Social Media 'Terrorist' Taken Down By FBI After Reblogging A Pro-ISIS GIF

from the a-prison-sentence-for-your-(secondhand)-thoughts? dept

Social media platforms are the best (unwitting) honeypots. The FBI continues to prowl public posts on Twitter, Facebook, etc. for “suspicious” material. Whatever triggers the FBI’s counterterrorism spidey senses is followed shortly thereafter with subpoenas for user info. This is then followed up by DOJ press releases announcing the successful capture of another dangerous individual.

An Akron, Ohio, man was arrested today on federal charges that he solicited the murder of members of the U.S. military.

Terrence J. McNeil, 25, appeared in U.S. District Court in the Northern District of Ohio after being charged with one count of solicitation of a crime of violence.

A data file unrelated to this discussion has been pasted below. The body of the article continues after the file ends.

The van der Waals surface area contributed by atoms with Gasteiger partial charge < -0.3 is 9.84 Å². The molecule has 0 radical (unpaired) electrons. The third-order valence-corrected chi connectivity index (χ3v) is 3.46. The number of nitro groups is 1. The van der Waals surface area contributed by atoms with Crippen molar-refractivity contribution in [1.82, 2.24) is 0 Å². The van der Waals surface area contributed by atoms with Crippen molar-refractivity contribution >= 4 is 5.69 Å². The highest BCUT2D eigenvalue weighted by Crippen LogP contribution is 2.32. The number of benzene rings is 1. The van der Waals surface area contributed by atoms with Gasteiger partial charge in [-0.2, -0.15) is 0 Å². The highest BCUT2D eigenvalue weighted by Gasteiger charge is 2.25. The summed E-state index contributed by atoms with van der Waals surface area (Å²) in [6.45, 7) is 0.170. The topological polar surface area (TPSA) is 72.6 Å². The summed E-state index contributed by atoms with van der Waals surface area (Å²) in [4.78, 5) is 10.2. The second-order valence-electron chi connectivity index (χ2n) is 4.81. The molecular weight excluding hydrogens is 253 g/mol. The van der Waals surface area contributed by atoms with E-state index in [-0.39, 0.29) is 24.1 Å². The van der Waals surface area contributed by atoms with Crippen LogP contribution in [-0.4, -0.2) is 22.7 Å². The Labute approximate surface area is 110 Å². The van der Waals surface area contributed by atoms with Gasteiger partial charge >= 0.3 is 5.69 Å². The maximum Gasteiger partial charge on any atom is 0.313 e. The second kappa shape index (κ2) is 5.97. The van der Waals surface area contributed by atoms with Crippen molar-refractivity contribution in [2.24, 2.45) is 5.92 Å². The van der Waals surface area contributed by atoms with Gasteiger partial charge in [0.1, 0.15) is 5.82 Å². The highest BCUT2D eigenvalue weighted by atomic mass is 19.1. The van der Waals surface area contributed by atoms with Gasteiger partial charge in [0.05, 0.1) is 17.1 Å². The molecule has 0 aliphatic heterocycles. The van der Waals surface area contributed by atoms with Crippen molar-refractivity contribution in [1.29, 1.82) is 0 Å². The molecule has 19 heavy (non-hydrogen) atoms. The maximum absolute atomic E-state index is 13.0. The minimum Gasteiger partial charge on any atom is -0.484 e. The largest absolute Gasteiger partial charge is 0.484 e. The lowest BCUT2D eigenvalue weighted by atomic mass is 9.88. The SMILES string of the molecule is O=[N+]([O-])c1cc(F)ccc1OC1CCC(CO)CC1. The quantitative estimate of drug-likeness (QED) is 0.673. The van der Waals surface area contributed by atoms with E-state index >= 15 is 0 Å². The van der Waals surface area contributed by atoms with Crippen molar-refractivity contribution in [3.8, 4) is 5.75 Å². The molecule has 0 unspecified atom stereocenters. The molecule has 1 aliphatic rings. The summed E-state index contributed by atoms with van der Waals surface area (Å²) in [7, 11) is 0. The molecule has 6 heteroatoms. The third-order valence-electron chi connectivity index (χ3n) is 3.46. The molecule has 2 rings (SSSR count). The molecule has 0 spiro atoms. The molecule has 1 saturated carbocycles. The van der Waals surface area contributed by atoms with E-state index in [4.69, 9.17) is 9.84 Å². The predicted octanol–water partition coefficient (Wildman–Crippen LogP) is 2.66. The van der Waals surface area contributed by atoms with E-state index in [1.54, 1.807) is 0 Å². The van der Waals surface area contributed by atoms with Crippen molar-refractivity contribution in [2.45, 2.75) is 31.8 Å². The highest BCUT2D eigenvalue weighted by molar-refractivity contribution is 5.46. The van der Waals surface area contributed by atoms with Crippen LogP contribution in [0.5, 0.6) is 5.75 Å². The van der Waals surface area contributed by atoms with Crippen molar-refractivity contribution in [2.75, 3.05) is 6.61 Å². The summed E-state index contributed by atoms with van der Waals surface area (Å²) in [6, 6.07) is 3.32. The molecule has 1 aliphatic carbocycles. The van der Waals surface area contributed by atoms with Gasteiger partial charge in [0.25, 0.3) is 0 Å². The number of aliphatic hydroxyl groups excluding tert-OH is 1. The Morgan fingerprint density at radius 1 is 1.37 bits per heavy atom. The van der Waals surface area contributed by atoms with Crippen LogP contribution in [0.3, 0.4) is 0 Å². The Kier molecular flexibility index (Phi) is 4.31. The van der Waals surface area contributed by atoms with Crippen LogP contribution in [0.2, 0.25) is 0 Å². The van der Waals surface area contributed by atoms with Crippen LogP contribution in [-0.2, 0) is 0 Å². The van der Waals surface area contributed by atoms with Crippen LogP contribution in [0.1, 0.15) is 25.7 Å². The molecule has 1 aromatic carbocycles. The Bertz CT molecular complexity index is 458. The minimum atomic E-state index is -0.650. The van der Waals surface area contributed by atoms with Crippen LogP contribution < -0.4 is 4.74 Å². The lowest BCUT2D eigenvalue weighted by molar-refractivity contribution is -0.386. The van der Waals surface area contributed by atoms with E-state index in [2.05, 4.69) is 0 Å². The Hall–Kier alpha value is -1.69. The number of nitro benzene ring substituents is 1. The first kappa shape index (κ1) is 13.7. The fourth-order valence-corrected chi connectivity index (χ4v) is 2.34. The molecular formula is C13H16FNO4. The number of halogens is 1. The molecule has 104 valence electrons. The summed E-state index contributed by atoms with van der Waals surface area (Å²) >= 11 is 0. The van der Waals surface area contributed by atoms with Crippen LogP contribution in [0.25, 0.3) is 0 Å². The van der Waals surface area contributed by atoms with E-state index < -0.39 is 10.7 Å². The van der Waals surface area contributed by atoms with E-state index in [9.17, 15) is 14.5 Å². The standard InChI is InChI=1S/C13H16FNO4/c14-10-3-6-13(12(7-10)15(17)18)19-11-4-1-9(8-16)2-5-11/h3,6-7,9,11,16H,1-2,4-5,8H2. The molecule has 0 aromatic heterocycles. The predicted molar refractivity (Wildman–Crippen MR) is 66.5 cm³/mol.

The charge was announced by Assistant Attorney General John P. Carlin, U.S. Attorney Steven M. Dettelbach of the Northern District of Ohio and Special Agent in Charge Stephen D. Anthony of the FBI’s Cleveland Division.

“According to the allegations in the complaint, Terrence McNeil solicited the murder of members of our military by disseminating ISIL’s violent rhetoric, circulating detailed U.S. military personnel information, and explicitly calling for the killing of American service members in their homes and communities,” said Assistant Attorney General Carlin. “ISIL and its followers continue to use social media in an attempt to incite violence around the world, including in the United States. The National Security Division’s highest priority is counterterrorism and we will use all of our tools to disrupt threats and acts of violence against our military members and their families.”